Alphablocks is a step-by-step reading program created by British literacy experts and award-winning web designers.  The “stars” consist of 26 colorful letter blocks with distinctive faces who jump, twirl, sing, and dance to form words like “hen” and “tub.”

The series is divided into five levels.  Level 1 teaches young viewers to recognize sounds associated with the most commonly used letters, creating short-vowel, one-syllable words.  Level 2 introduces the rest of the alphabet.  Level 3 teaches about “letter teams” or digraphs.  Level 4 teaches blends.  Level 5 introduces long vowels formed with “Magic E.”

Segments last about four or five minutes.  The innocent letter blocks find themselves in silly situations as they hunt for other letter blocks to help them form words.

I watched with my five-year-old grandson who read aloud the words as they  formed onscreen.  Even his three-year-old brother was engaged.  At one point I said, “Now I wonder what letter that is?” as a letter skipped across the TV screen.  “L,” shouted the three-year-old.  He was right.

We watched on Netflix, but Alphablocks is also available through YouTube, and apps can be downloaded free.  A companion series on numbers is also available for preschoolers and primary grade students.

For more information, go to


Will avatars improve learning how to read?

What’s the future of reading?

Kindle pronunciation and definition pop-up

Already available on the Kindle, readers just touch unfamiliar words and a definition pop-up appears. (shown is an excerpt from “The Secret Garden” by Frances Hodgson Burnett) CLICK on the picture for a link to the pronunciation.

A student who knows she has trouble reading long words creates an avatar—say an owl—to help her.  Then whenever she is reading online, the avatar would appear before every long word.  The avatar will help her to figure out long words–three and four syllable words.

The student could skip the avatar if she thinks she knows the word.  But if she  needs help, she could click on the owl and the owl might segment the word into syllables, making the word easier to deconstruct.  “Conversation” might show in a tiny screen as “con-ver-SA-tion.”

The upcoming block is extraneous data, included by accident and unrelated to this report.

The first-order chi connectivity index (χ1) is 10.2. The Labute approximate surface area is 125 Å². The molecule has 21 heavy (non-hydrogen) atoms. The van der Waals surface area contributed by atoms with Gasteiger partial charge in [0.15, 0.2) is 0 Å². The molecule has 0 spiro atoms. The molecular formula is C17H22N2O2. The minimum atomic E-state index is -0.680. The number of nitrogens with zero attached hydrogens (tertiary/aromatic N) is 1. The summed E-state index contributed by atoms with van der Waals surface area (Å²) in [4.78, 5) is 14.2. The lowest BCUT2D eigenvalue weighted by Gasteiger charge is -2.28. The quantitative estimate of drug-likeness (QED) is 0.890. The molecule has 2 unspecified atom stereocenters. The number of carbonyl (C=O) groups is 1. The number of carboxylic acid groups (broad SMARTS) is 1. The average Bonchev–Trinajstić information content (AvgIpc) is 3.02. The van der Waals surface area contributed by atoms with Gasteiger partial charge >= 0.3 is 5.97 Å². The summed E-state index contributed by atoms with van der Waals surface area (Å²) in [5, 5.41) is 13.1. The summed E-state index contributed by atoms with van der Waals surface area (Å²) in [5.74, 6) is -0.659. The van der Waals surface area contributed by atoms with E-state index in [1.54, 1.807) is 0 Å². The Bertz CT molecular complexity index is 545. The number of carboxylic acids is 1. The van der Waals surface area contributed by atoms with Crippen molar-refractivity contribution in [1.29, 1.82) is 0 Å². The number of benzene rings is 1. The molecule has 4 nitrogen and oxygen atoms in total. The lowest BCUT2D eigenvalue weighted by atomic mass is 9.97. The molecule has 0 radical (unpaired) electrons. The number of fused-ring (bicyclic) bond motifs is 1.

If the word does not follow the rules of phonics, the word might be shown as it is pronounced.  “Business” might appear as “BIZZ-ness.”

An option for the avatar to pronounce a word might also exist.  If a student can figure out “discreet” but not “discretion,” the avatar might pronounce the latter word.

With technology, we have the ability to personalize reading instruction, offering individual help for students.  Fast learners could have an avatar which acts as a high speed dictionary and thesaurus, allowing students to read difficult words without a word search.  Slower learners’ avatars could offer private tutoring help, allowing students to progress at their own slower pace with no one the wiser.  ESL students could get help with pronunciation.

Even older students reading advanced text books could use this help with the avatar segmenting the word, perhaps showing its root, pronouncing it, and defining it.  It could refer to previous pages in the book where the word is used the way an index does—all at the click of an avatar.

Sound farfetched?

With Google’s Alexa, some of this technology already exists.  If a student is stumped by a word, the student can spell the word and ask how to say it or what it means, and Alexa, after a split-second of “thinking.” would respond.

It’s only a matter of time before this kind of technology will be custom fit to meet individual students’ reading needs.

Did the Common Core eliminate handwriting as a skill kids need to learn? I can’t believe it!

The Common Core requires legible manuscript (printing) in kindergarten and first grade, but after that there are no standards relating to handwriting. 3rd grade student writing

In fourth grade, the Common Core requires students to be able to keyboard or type a full page at one sitting.  Learning cursive writing is not required.

However, the Common Core developers have encouraged individual states and school districts to modify the standards as appropriate for their populations. Some states have included handwriting. In California, kids need to learn printing in second grade and cursive in third and fourth grade. Massachusetts requires legible handwriting of any kind in fourth grade. Private schools, which may or may not follow the Common Core, usually include handwriting as a necessary skill.

Does your state require children to practice handwriting? You can find out by going to your state’s department of education and searching for the state-required curriculum. You may find that your state has adopted the Common Core as a whole, without modification, in which case handwriting will not be taught after first grade.

But that does not mean you can’t augment your child’s learning. Teacher supply stores sell booklets on how to write in cursive. Or you can go online to buy such materials.

There is good reason to do so. Handwriting (as opposed to writing with a keyboard)

  • Develops dexterity in fingers
  • Improves hand / eye coordination
  • Activates many parts of the brain not used when keyboarding
  • Encourages children to write longer passages, and
  • Improves letter recognition.